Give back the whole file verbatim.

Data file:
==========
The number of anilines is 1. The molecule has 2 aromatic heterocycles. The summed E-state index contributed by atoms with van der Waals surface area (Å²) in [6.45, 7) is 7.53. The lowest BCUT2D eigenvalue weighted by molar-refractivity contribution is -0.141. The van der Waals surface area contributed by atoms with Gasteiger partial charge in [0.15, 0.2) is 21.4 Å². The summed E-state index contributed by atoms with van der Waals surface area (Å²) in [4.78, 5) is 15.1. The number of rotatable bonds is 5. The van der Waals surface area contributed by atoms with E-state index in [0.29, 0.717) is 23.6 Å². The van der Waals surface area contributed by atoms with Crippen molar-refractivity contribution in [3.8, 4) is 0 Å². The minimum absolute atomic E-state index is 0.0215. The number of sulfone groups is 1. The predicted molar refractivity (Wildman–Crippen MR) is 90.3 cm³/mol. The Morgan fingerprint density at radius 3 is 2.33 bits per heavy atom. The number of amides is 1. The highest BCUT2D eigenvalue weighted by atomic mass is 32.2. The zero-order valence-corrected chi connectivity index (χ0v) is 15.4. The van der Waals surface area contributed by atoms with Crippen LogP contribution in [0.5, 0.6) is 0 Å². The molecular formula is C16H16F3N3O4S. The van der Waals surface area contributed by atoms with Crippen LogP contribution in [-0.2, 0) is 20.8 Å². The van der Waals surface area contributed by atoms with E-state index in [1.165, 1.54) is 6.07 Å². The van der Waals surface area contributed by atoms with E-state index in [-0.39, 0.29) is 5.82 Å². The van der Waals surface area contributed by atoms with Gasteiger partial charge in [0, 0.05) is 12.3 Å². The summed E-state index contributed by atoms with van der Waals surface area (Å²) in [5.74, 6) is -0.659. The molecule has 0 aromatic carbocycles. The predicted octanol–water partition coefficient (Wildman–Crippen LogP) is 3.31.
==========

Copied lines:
The number of anilines is 1. The molecule has 2 aromatic heterocycles. The summed E-state index contributed by atoms with van der Waals surface area (Å²) in [6.45, 7) is 7.53. The lowest BCUT2D eigenvalue weighted by molar-refractivity contribution is -0.141. The van der Waals surface area contributed by atoms with Gasteiger partial charge in [0.15, 0.2) is 21.4 Å². The summed E-state index contributed by atoms with van der Waals surface area (Å²) in [4.78, 5) is 15.1. The number of rotatable bonds is 5. The van der Waals surface area contributed by atoms with E-state index in [0.29, 0.717) is 23.6 Å². The van der Waals surface area contributed by atoms with Crippen molar-refractivity contribution in [3.8, 4) is 0 Å². The minimum absolute atomic E-state index is 0.0215. The number of sulfone groups is 1. The predicted molar refractivity (Wildman–Crippen MR) is 90.3 cm³/mol. The Morgan fingerprint density at radius 3 is 2.33 bits per heavy atom. The number of amides is 1. The highest BCUT2D eigenvalue weighted by atomic mass is 32.2. The zero-order valence-corrected chi connectivity index (χ0v) is 15.4. The van der Waals surface area contributed by atoms with Crippen LogP contribution in [0.5, 0.6) is 0 Å². The molecular formula is C16H16F3N3O4S. The van der Waals surface area contributed by atoms with Crippen LogP contribution in [-0.2, 0) is 20.8 Å². The van der Waals surface area contributed by atoms with E-state index in [1.165, 1.54) is 6.07 Å². The van der Waals surface area contributed by atoms with E-state index in [-0.39, 0.29) is 5.82 Å². The van der Waals surface area contributed by atoms with Gasteiger partial charge in [0, 0.05) is 12.3 Å². The summed E-state index contributed by atoms with van der Waals surface area (Å²) in [5.74, 6) is -0.659. The molecule has 0 aromatic carbocycles. The predicted octanol–water partition coefficient (Wildman–Crippen LogP) is 3.31.